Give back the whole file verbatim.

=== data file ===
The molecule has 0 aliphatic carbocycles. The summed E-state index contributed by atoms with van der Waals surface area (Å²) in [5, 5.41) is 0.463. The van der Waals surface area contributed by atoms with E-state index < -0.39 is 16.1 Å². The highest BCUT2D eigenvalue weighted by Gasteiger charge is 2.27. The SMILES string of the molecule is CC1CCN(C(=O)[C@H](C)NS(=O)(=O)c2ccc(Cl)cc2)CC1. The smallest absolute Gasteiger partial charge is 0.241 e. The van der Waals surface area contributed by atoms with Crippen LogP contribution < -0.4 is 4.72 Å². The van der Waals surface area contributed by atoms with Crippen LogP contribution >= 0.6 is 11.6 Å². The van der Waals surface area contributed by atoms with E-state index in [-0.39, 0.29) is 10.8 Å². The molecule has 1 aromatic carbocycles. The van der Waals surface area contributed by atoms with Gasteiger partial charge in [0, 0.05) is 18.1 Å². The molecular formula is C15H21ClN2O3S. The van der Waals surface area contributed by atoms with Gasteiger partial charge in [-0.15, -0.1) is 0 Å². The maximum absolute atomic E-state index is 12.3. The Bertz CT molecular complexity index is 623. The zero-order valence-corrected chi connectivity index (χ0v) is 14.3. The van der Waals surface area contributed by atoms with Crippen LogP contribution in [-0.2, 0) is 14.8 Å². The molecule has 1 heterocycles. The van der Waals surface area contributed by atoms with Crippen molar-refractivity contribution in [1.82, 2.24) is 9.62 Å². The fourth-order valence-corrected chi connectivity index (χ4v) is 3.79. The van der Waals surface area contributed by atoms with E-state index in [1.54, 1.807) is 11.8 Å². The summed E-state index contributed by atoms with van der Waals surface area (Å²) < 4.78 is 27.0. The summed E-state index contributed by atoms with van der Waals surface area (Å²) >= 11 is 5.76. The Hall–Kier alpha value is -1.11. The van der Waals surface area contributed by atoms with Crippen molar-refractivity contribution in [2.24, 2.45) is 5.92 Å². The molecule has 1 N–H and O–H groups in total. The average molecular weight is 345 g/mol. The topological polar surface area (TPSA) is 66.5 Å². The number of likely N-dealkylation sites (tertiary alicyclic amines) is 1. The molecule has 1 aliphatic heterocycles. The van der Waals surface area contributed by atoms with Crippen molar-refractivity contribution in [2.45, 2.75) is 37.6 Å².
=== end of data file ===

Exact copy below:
The molecule has 0 aliphatic carbocycles. The summed E-state index contributed by atoms with van der Waals surface area (Å²) in [5, 5.41) is 0.463. The van der Waals surface area contributed by atoms with E-state index < -0.39 is 16.1 Å². The highest BCUT2D eigenvalue weighted by Gasteiger charge is 2.27. The SMILES string of the molecule is CC1CCN(C(=O)[C@H](C)NS(=O)(=O)c2ccc(Cl)cc2)CC1. The smallest absolute Gasteiger partial charge is 0.241 e. The van der Waals surface area contributed by atoms with Crippen LogP contribution < -0.4 is 4.72 Å². The van der Waals surface area contributed by atoms with Crippen LogP contribution >= 0.6 is 11.6 Å². The van der Waals surface area contributed by atoms with E-state index in [-0.39, 0.29) is 10.8 Å². The molecule has 1 aromatic carbocycles. The van der Waals surface area contributed by atoms with Gasteiger partial charge in [0, 0.05) is 18.1 Å². The molecular formula is C15H21ClN2O3S. The van der Waals surface area contributed by atoms with Gasteiger partial charge in [-0.15, -0.1) is 0 Å². The maximum absolute atomic E-state index is 12.3. The Bertz CT molecular complexity index is 623. The zero-order valence-corrected chi connectivity index (χ0v) is 14.3. The van der Waals surface area contributed by atoms with Crippen LogP contribution in [-0.2, 0) is 14.8 Å². The molecule has 1 heterocycles. The van der Waals surface area contributed by atoms with Crippen molar-refractivity contribution in [1.82, 2.24) is 9.62 Å². The fourth-order valence-corrected chi connectivity index (χ4v) is 3.79. The van der Waals surface area contributed by atoms with E-state index in [1.54, 1.807) is 11.8 Å². The summed E-state index contributed by atoms with van der Waals surface area (Å²) < 4.78 is 27.0. The summed E-state index contributed by atoms with van der Waals surface area (Å²) >= 11 is 5.76. The Hall–Kier alpha value is -1.11. The van der Waals surface area contributed by atoms with Crippen molar-refractivity contribution in [2.24, 2.45) is 5.92 Å². The molecule has 1 N–H and O–H groups in total. The average molecular weight is 345 g/mol. The topological polar surface area (TPSA) is 66.5 Å². The number of likely N-dealkylation sites (tertiary alicyclic amines) is 1. The molecule has 1 aliphatic heterocycles. The van der Waals surface area contributed by atoms with Crippen molar-refractivity contribution in [2.45, 2.75) is 37.6 Å².